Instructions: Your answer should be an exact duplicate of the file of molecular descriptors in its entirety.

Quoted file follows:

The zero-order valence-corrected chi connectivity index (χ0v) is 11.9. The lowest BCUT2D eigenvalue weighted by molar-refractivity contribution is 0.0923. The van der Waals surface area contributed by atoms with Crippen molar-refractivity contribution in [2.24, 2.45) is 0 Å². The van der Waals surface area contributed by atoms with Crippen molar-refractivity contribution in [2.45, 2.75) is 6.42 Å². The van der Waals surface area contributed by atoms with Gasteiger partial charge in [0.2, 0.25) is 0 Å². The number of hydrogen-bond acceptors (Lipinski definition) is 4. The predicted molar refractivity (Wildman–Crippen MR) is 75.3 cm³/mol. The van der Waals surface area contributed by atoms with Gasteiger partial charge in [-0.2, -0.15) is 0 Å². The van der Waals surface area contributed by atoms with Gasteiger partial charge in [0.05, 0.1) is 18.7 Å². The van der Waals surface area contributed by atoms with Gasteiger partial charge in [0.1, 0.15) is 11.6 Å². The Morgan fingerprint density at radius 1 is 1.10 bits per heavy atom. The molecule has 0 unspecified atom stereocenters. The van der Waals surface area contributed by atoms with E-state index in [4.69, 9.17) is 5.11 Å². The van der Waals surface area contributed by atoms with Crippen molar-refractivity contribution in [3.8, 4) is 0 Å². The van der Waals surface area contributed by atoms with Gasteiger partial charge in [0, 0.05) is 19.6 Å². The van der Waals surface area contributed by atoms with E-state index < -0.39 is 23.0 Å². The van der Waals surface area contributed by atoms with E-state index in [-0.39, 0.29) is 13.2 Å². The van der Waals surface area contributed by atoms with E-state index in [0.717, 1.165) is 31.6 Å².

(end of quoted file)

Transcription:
The zero-order valence-corrected chi connectivity index (χ0v) is 11.9. The lowest BCUT2D eigenvalue weighted by molar-refractivity contribution is 0.0923. The van der Waals surface area contributed by atoms with Crippen molar-refractivity contribution in [2.24, 2.45) is 0 Å². The van der Waals surface area contributed by atoms with Crippen molar-refractivity contribution in [2.45, 2.75) is 6.42 Å². The van der Waals surface area contributed by atoms with Gasteiger partial charge in [0.2, 0.25) is 0 Å². The number of hydrogen-bond acceptors (Lipinski definition) is 4. The predicted molar refractivity (Wildman–Crippen MR) is 75.3 cm³/mol. The van der Waals surface area contributed by atoms with Gasteiger partial charge in [-0.2, -0.15) is 0 Å². The van der Waals surface area contributed by atoms with Gasteiger partial charge in [0.05, 0.1) is 18.7 Å². The van der Waals surface area contributed by atoms with Gasteiger partial charge in [0.1, 0.15) is 11.6 Å². The Morgan fingerprint density at radius 1 is 1.10 bits per heavy atom. The molecule has 0 unspecified atom stereocenters. The van der Waals surface area contributed by atoms with E-state index in [4.69, 9.17) is 5.11 Å². The van der Waals surface area contributed by atoms with Crippen molar-refractivity contribution in [3.8, 4) is 0 Å². The van der Waals surface area contributed by atoms with Gasteiger partial charge in [0, 0.05) is 19.6 Å². The van der Waals surface area contributed by atoms with E-state index < -0.39 is 23.0 Å². The van der Waals surface area contributed by atoms with E-state index in [-0.39, 0.29) is 13.2 Å². The van der Waals surface area contributed by atoms with E-state index in [0.717, 1.165) is 31.6 Å².